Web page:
Madagascar. There are so many delightful incongruities about the island. Despite being off the coast of Africa, because of the way the ocean currents work it was mainly settled by people from Borneo, 3,700 miles away — what Jared Diamond has described as ‘the single most astonishing fact of human geography’. For similar reasons, it is a biodiversity hotspot; more than 90 per cent of the wildlife is found nowhere else on Earth. And as one of the world’s largest islands, the sheer size can make it hard to assimilate. If ‘the Republic of Madagascar’, its formal title, were stretched out across Europe, the country would reach from London to Algiers.
The exoticism of both the name and location has always lent itself to enjoyably fanciful tales, whether in today’s animated series from DreamWorks — all too familiar for parents — or from Marco Polo in 1298, who claimed its gryphon birds were so large they could lift an elephant into the air. When Gerald Durrell stayed there in 1990, he reported that he kept lemurs in his hotel room and let them climb the curtains.
Step up John Gimlette for a bracingly fresh appraisal. He is a travel writer who has distinguished himself by taking on some of the world’s more recondite places, such as Paraguay, Guiana and Newfoundland. He is also a barrister, and his tone in the past has been alternately forensic, knowledgeable and witty as he has given each country its day in court.
Madagascar acquits itself well under questioning. It was a Jesuit missionary in 1613 who first noticed that the local language was curiously similar to Malay. Linguists have since pinned it down more precisely to a particular valley in Borneo, but quite why its inhabitants decided to travel right across the Indian Ocean in canoes some time around the time of the birth of Christ is unknown.
In the past we have heard little about its administration by the French as a colony from 1897 onwards, not least because they often did it admirably, which does not suit our narrative expectations. They abolished slavery — it is estimated there were half a million slaves on the island, almost a quarter of the population — and built the first roads.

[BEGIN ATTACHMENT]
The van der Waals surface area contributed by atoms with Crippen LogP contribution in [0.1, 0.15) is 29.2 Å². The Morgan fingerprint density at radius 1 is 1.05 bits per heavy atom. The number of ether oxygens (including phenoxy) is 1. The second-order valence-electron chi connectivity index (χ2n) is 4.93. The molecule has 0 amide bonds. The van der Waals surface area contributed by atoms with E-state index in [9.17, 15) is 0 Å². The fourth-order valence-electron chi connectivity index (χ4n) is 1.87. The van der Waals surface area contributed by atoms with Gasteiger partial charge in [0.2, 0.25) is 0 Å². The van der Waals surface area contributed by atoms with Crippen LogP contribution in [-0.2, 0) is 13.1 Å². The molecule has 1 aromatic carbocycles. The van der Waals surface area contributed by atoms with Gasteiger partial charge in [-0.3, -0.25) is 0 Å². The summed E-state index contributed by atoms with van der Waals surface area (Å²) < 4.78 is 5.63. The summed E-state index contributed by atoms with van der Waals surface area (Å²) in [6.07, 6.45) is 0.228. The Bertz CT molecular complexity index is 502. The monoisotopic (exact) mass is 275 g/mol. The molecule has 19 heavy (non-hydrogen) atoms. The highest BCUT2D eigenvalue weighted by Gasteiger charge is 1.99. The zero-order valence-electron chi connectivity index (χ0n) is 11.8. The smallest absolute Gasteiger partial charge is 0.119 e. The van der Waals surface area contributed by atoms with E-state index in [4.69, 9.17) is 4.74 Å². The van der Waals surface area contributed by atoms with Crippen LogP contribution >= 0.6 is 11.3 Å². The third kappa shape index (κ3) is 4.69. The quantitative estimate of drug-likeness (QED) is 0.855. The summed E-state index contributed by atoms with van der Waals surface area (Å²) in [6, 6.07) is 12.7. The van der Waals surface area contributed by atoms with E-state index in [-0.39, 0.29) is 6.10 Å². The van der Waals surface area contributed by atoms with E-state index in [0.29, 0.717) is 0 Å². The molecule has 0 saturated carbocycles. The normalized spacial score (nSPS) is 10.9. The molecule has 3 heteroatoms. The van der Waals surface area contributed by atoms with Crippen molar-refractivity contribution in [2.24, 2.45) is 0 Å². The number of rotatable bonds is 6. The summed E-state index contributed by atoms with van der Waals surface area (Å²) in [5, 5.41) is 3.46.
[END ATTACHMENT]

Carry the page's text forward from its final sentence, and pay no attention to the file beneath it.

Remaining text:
But since independence in 1960, the company has struggled. Elections can be contested by up to 200 different political parties. And it’s not exactly as if the world is watching. At one point, Gimlette cross-examines a diplomat about the island’s current strategic importance. ‘Look,’ says the diplomat bluntly, ‘if Madagascar were simply to disappear, no one would even notice.’
Which is why we still need travel writers to bring back dispatches from such forgotten places. Gimlette is adept at mixing with both the lowlife and aristocrats of Malagasy life, from the malaso gangsters of the interior to the society ladies in the salons de thé at the capital’s venerable Hôtel Colbert, eating their heavy, dense croissants. Travelling through some of the sadly denuded forests — only 10 per cent of the original remains, so that in a nice phrase he describes it as ‘like driving through the mind of Paul Nash, a lustrous landscape of stumps and bone’ — he still sees bats that look like foxes and a wild collection of natural ‘limestone cathedrals’ clustered together at the Tsingy de Bemaraha National Park, their spires reaching 100 metres into the air.
This is a peculiarly handsome production. The publishers have not stinted, and it exemplifies the current trend where if a book is going to make it into hard covers it needs to try that much harder to impress. There are illustrations or full-colour photos on almost every page. The only marks off they get is for describing the book in the blurb as ‘insightful’, a dreadful neologism that is as vapid as it is unhelpful.
‘Approach the bench, publisher. What exactly do you mean by “insightful”? If you mean that it’s courageous, exploratory, humane and with a wry sense of humour, then just say so. But don’t waste the court’s time again.’